I'd take issue with Petem's mate's comparision with UK boats...if we had a chance to have a good poke about. Frinstance, are the door frames all proper wood dovetail joints? And how much silicone is used to gob up around the grp? An easy test of engineering spec/diligence is a spot check of the number of amateur-style slot head screws around the place, whereas proper engineering dictates crosshead. How easy to replace chunks of window/wood, or have they all been stuck down cheapy sunseeeker fashion? How marinised is the outside helm stuff? Does the saloon/galley accomodate a spontaneously exploding cafetiere test? Is the carpet a Bit Poxy? How real is the teak? How easy is it to move about the place, including my special "break into a run" test - all boats would be great if you could run to the bows, but usually you can't even walk quickly. And on a big boat, how many Nice Places For A Sit Down are there? Where's the RIB, and does it have to be craned down? If miles away, is other space available for dive/swim gear? Can it have a small motorbike/scooter onit?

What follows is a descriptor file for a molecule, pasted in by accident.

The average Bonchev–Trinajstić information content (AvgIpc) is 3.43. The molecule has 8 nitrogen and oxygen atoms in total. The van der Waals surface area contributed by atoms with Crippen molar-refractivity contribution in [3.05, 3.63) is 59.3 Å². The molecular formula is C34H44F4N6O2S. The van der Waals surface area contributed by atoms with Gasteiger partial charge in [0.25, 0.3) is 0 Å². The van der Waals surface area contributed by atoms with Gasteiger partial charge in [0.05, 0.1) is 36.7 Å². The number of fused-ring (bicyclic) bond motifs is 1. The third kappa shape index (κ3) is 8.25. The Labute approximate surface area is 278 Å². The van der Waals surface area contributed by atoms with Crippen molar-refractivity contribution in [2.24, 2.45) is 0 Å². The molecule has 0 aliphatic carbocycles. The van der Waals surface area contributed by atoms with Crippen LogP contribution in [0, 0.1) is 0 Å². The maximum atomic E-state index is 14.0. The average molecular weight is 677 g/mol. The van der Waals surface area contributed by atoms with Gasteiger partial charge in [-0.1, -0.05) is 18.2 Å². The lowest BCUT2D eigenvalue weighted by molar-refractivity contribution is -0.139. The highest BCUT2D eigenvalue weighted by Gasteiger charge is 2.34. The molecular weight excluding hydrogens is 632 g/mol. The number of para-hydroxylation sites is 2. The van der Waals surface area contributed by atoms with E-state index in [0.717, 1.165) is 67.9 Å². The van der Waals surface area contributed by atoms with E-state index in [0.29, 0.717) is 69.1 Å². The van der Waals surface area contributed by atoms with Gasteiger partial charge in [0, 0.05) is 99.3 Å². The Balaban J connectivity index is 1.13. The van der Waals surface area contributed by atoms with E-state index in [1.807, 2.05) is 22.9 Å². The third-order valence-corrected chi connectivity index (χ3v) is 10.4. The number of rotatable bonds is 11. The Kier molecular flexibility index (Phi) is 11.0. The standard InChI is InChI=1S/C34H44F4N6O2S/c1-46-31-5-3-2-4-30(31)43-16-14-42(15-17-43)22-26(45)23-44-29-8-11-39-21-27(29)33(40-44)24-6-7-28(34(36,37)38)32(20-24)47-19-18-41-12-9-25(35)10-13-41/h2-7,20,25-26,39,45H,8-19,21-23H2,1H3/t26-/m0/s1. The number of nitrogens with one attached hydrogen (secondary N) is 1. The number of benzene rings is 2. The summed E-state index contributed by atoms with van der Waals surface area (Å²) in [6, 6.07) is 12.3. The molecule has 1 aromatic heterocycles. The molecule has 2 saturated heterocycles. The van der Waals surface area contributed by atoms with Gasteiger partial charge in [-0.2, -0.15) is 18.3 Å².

martin

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Re: \'pon my word Holmes!

s'nice to know that your out there thinkin up requirements I hadn't even thought of yet.. a run to the bow.eh..your right of cors. Can think of many times this wud have saved valuable swearing and resulted in much more satisactory clip round ear of stupid crew.... mind you perhaps not so good in the long run as wud probly turn mutinous by end of summer.
 
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Re: SL88

Why is the SL88 too big for uk waters?? There are plenty of marinas big enough to take the SL88, and larger craft.
 
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Re: \'pon my word Holmes!